Southill School July 2007
Southill Lower School July 2007

 Southill Public Elementary School

A land mark Education Act was passed in 1902, coming into effect in 1903. It disbanded the School Boards and gave day to day running of education to newly formed Local Education Authorities, usually the county council, as in Bedfordshire. The old Board Schools thus became Council Schools whilst the old National, British and other non-Board schools became known as Public Elementary Schools. Naturally, Southill became a Public Elementary School.

Bedfordshire & Luton Archives & Records Service has a scrapbook of cuttings of visits made to most Bedfordshire Schools by School Inspectors for a period from just before the First World War through the inter-war years [E/IN1/1]. The first of these reports was in 1910, when average attendance was 92: "The school is in very good order and the work, which is very uniform in quality, is on the whole satisfactory. The children in the lower classes should be trained to speak more audibly". By 1913 average attendance had risen to 103 and it was noted: "Order and tone are very praiseworthy and in all classes good work is done…The children are bright and evince considerable interest in their work. The Infants' Class continues to be kindlt, carefully and successfully taught. All the seats used by these little children should be provided with back-rests".

The first recorded inspection after the Great War came in 1922 when average attendance had risen again to 116 and the long term effects of the War were still making themselves felt. It noted: "The Head Teacher of this School has had difficulties with which to contend, as it has been seriously unbderstaffed for some time. Morevover the Entrants from a small school which closed last year [Stanford] as wel las those who come from a Contributory Infants' School [Broom] are not so well advanced in attainments as the children who have begun their school life here". Not all was gloomy, however: "There are several points worthy of commendation: the order in School, the neatness and cleanness of the written work, the grounding of the Infants - although this is partly accomplished by rather formal methods - the Gardening, for which the School has long been well known, the work of the Supplementary Teacher in charge of Standards II and III and the general influence of the Head Teacher, are good". The inspector went on: "The Teaching has now, however, become somewhat lifeless". After some specific points the inspector concluded: "It is strongly advised that the Head Teacher should spend a few days in good schools so that he may revise his methods and raise his standard of effort". An inspection the following year (average attendance 134) noted: "Although some of the recommendations in the last report for the improvement of the school have been adopted, one or two of the most vital have been neglected". The inspector was particularly concerned at the weakness of arithmetic and "distinctness of speech", the work of the Infants' Department was praised, however.

A change of blood was obviously called for, since in 1926 the inspector reported: "This school has made marked improvements under the new Head Master in every way. The attitude of the children to their work has completely altered: they are now keen and responsive. The school should be a very good one before long". In 1929 the inspector was happy to report: "The early promise that the Head Master gave of making this into a successful school has been amply fulfilled. His general supervision including the inspection of the teachers' notes and records, his examinations and his reports are thorough. The issue of cyclostyled lists of marks to each child has had a stimulating effect. - Four scholarships were gained last year".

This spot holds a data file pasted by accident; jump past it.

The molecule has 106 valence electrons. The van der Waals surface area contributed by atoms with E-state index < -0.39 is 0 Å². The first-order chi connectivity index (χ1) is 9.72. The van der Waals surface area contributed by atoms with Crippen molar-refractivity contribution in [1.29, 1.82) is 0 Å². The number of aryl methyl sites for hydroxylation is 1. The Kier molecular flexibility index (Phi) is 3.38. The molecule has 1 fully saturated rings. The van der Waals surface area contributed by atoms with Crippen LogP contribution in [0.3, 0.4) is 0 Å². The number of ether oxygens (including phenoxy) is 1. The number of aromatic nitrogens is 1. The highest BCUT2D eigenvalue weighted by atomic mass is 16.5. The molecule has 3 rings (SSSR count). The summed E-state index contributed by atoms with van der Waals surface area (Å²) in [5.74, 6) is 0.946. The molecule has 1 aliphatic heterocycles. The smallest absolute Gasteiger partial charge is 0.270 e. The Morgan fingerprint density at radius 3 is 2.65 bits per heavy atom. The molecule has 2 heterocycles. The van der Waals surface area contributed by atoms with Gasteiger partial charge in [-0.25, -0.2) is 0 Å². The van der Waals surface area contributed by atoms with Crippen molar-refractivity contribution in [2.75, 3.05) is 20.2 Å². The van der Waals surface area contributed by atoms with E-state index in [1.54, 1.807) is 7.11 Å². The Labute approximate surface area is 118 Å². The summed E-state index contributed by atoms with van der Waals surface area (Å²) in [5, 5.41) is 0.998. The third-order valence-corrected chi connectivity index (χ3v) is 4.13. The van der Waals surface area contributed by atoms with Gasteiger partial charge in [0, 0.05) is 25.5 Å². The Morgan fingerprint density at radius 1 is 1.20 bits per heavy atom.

This happy state of affairs continued for in 1932 the inspector noted: "This school is in a very satisfactory condition as regards both the instruction by the Teachers and the work done by the children". The final report in the scrapbook, for 1934, revealed that the Head Master had gone, presumably onto greater challenges: "The recently appointed Head Master is eminently suitable for his position in the village. the premises have been improved in various ways - lighting, natural and artificial, new offices [toilets] and new flooring. The previous experience of the Head Master, particularly on the Physical Training and artistic sides, has enabled him to give an extra touch of interest to the work, excellent in many ways as I twas, which was characteristic of the school under its previous Head Master. The children are responsive; the teachers are working well; the Head Master's recognition of these factors, as well as the support of managers and Parents, gives every reason to believe that the school, under his direction, will be very successful".

Southill Lower School from the east March 2008
Southill Lower School from the east March 2008

Southill County Primary School

The third of the great Education Acts was that of 1944 which established the principle of County Primary Schools for children up to the age of 11, at which time they took an examination to determine the nature of the secondary school they would attend until they were 15, the most academically able going to grammar schools, the rest to secondary or secondary modern schools. The act also created two types of successor to the public elementary schools - the Voluntary Aided and Voluntary Controlled schools. Voluntary Aided schools are those in which the Local Education Authority funds the school but the governing body is independent. Controlled schools own their own buildings whilst the staff are employed directly by the governors. Unusually, Southill school moved from being a Public Elementary to a county primary school without becoming either voluntary aided or voluntary controlled.

 Southill Lower School from the west March 2008
Southill Lower School from the west March 2008

Southill Lower School

In the 1970s Bedfordshire County Council introduced comprehensive education, doing away with the 11+ examination and grammar schools and introducing a tier of school between the old County Primary and County Secondary Schools. Thus Lower Schools now taught children aged 4 to 9, Middle Schools from 9 to 13 and Upper Schools from 13 onwards. Southill County primary, as may be expected, became Southill Lower School and, as of 2007, is still held in the 19th century building, albeit with modern portacabins attached.